aspect, but often insufﬁcient geometric stiffness of the part prohibits exploiting the full potential of wall
aCorresponding author: firstname.lastname@example.org
This is an Open Access article distributed under the terms of the Creative Commons Attribution License 4.0, which permits
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Figure 1. Analysis and application oriented design of the structuring process.
thickness reduction offered by modern high-strength materials. If the component geometry is optimally
adapted to the load proﬁle by implementing appropriate structures, a reduction in wall thickness is
possible. At the same time the acoustic properties can frequently be improved.
The optimum exploitation of these effects requires a sophisticated choice and design of the
structuring process. To enable an efﬁcient and requirement dependant product and production planning,
the inﬂuence of different process parameters on the resulting properties of regular hexagonal comb
structures with different comb sizes and on the related part performance was systematically analysed
(compare Fig. 1). Working media and working energy based processes were applied for structuring a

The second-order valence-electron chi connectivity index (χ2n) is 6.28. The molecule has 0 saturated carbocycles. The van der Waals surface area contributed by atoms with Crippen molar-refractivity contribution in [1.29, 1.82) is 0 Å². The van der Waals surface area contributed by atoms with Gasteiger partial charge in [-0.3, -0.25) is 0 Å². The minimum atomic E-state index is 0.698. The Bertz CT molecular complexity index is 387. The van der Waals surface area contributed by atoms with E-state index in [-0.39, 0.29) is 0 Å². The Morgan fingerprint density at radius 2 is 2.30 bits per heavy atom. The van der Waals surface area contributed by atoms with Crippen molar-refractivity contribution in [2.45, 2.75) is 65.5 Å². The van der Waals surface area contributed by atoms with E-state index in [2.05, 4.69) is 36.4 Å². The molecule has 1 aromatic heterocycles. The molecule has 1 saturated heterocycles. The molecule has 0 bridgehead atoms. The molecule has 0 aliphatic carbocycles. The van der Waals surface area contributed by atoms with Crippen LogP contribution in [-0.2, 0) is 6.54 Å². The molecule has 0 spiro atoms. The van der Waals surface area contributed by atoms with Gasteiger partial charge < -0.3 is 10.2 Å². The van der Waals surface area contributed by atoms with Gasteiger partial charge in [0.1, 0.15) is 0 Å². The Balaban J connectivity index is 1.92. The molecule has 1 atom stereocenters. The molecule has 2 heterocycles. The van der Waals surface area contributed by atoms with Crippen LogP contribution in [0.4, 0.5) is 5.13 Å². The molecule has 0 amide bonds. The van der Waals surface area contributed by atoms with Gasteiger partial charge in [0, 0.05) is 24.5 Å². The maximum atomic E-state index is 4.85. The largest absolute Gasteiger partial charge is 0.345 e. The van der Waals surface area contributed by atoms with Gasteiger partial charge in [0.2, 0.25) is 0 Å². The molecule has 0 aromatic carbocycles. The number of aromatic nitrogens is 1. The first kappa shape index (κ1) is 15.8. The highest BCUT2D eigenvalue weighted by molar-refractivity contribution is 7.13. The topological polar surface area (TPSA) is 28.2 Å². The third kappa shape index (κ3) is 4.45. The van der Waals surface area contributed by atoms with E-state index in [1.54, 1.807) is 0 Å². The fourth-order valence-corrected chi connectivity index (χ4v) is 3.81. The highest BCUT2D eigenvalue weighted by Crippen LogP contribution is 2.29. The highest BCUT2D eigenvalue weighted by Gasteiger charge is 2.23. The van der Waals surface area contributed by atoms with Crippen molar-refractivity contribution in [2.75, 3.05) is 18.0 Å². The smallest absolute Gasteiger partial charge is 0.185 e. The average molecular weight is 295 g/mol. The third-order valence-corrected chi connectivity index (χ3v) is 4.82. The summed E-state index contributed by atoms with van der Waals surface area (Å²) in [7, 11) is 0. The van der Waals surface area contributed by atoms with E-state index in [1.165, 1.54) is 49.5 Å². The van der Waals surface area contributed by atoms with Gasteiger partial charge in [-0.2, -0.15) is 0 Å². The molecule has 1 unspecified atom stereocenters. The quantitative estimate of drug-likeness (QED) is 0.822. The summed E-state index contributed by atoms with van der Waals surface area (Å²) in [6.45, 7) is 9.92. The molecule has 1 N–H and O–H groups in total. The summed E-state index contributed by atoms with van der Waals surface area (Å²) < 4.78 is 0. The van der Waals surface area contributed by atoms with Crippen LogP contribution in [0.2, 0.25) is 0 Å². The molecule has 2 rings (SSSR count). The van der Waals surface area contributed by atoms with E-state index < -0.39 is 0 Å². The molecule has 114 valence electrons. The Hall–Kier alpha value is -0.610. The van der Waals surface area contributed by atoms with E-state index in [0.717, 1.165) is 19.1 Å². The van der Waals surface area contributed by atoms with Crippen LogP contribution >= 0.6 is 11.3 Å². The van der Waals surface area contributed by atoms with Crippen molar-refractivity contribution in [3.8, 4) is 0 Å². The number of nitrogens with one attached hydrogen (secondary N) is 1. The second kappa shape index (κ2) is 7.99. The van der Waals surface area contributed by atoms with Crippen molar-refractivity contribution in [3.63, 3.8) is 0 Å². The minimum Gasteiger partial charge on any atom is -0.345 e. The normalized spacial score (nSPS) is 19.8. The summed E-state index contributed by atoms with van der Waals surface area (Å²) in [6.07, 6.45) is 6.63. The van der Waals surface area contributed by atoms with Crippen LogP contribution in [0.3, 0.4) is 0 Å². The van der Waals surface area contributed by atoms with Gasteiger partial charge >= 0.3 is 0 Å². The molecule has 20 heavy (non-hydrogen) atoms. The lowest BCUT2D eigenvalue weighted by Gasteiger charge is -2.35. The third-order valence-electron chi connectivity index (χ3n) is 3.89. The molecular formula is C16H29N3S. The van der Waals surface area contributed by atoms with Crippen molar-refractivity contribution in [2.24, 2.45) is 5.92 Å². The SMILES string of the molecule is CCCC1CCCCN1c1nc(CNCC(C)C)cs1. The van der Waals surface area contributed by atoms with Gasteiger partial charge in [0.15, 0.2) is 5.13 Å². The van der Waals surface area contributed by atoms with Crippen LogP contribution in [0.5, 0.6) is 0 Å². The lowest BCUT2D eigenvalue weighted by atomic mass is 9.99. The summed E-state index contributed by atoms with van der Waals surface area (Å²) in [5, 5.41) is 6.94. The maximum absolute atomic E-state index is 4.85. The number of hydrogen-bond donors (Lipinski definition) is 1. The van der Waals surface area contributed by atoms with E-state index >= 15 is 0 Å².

square area of 220 ×220 mm.
The techniques regarded in the study feature technological and economic advantages compared to
conventional sheet metal forming processes (e.g. deep drawing). One of the most important technical
beneﬁts is the improved formability of many materials due to the process speciﬁc load cases and
tribological systems. Signiﬁcant cost savings are possible, because in the regarded processes only one
tool needs to be adapted to the speciﬁc structure, while the second active part of a conventional set of
tools is replaced by the working medium and in case of the working energy based electromagnetic
forming (EMF) by the tool coil, which can be ﬂexibly applied for forming different structures.
Additionally, both technologies can be integrated into a conventional sheet metal forming process and
used for local structuring of deep drawn parts.
2. Working media based structuring
In working media based forming (also called hydroforming) a pressurised ﬂuid, a viscous medium, or
an elastomer forms tubular  or sheet metal  workpieces against a solid tool. With regard to the
planned integration of the structuring process into a conventional sheet forming technology, the most
promising process variants are forming with an elastomer tool and hydro-mechanical deep drawing
with a membrane. One of the most important advantages is that compared to active hydroforming the